However, even if most non-state actors are unable to compete, that does not mean that they cannot cause substantial damage themselves, Dr Butt pointed out. He added that the discourse may also revolve around non-state actors because it is nearly impossible that the state actor will ever accept responsibility.

Talking about the motives for misinformation, Dr Butt believed they may be the same for state or non-state actors: “to cause confusion, fear, or chaos among the target population.” In any case, he noted that it is very difficult for the general public to be sure of the information being provided to them. “The more diligent may try to use multiple sources from different political spectrums, but it is not possible for a majority to do this.”

He stressed that combating misinformation requires tech companies to find ways to mark generated output and identify it as such. “Governments will need regulatory frameworks and hold accountable any person or group spreading misinformation. This will need to be an effort that involves multiple actors.”

Regulation and accountability

Both Dr Butt and Weber emphasise the pivotal role of government regulation in mitigating the risks associated with AI-driven misinformation. While the former acknowledged the potential for regulatory overreach, he asserted the necessity of concerted efforts to address the challenges at hand.

“Government regulation always comes with the risk of overreach. Big corporations like Google and OpenAI are trying to partner with governments on this, and some would argue have been at the forefront of creating 'end of the world' hysteria,” said Dr Butt. “This leads to a bigger problem of monopolisation as larger corporations try to maintain their control and thwart the so-called democratisation of AI.”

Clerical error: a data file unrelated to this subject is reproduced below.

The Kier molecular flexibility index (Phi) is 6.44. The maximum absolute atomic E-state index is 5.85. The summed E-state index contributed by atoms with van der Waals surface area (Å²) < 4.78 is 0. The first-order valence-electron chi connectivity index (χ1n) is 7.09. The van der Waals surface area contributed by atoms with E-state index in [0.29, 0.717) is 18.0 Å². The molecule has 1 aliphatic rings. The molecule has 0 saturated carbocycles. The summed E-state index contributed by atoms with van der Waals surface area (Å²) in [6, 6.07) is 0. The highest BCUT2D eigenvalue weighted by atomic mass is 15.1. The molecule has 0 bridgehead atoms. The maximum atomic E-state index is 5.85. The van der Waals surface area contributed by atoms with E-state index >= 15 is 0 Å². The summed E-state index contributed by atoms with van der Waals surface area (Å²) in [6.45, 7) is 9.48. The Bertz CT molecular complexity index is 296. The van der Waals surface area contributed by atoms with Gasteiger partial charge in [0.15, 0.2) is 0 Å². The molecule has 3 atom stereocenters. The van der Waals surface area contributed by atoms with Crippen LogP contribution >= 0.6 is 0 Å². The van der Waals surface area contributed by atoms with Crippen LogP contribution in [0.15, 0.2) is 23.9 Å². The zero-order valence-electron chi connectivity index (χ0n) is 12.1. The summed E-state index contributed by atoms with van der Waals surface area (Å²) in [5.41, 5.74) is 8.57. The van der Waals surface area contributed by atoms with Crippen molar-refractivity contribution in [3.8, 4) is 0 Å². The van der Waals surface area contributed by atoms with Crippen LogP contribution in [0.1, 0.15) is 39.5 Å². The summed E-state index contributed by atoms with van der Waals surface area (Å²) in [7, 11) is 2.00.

“Still, some sort of government regulation will be needed to keep AI-related misinformation in check. Any such effort will need unanimous support to be effective. As of now, I am unsure as to the best way to go about this,” he shared, adding that he felt the Executive Order on AI by the US President is a good starting point on the risks posed by the technology.

Dr Weber advocated for transparency and accountability in AI development and deployment. "In the best of all worlds, you would have AIs which are openly developed, where you could access the code," she said, emphasising the importance of open access to AI algorithms and data to facilitate scrutiny and mitigate biases.

On the topic of transnational treaties to regulate AI use, Dr Butt emphasised the intricate nature of such agreements, particularly concerning the distinction between state and non-state actors. He highlights the difficulty in attributing responsibility, as non-state actors often find themselves implicated in state-sponsored activities. "Any agreement will need to handle this within a defined scope," Dr Butt remarked, acknowledging the daunting task of reaching consensus among nations with varying interests and agendas.

For Dr Weber, the challenge lies not only in reaching consensus but also in defining the parameters of AI itself. "How do we define AI? How long would it take to find a global regulation on the UN level?" she asked, adding that she finds a glimmer of hope in recent developments, such as the EU AI Act. While not without its flaws, she sees it as a step that guides the conversation towards greater transparency and accountability.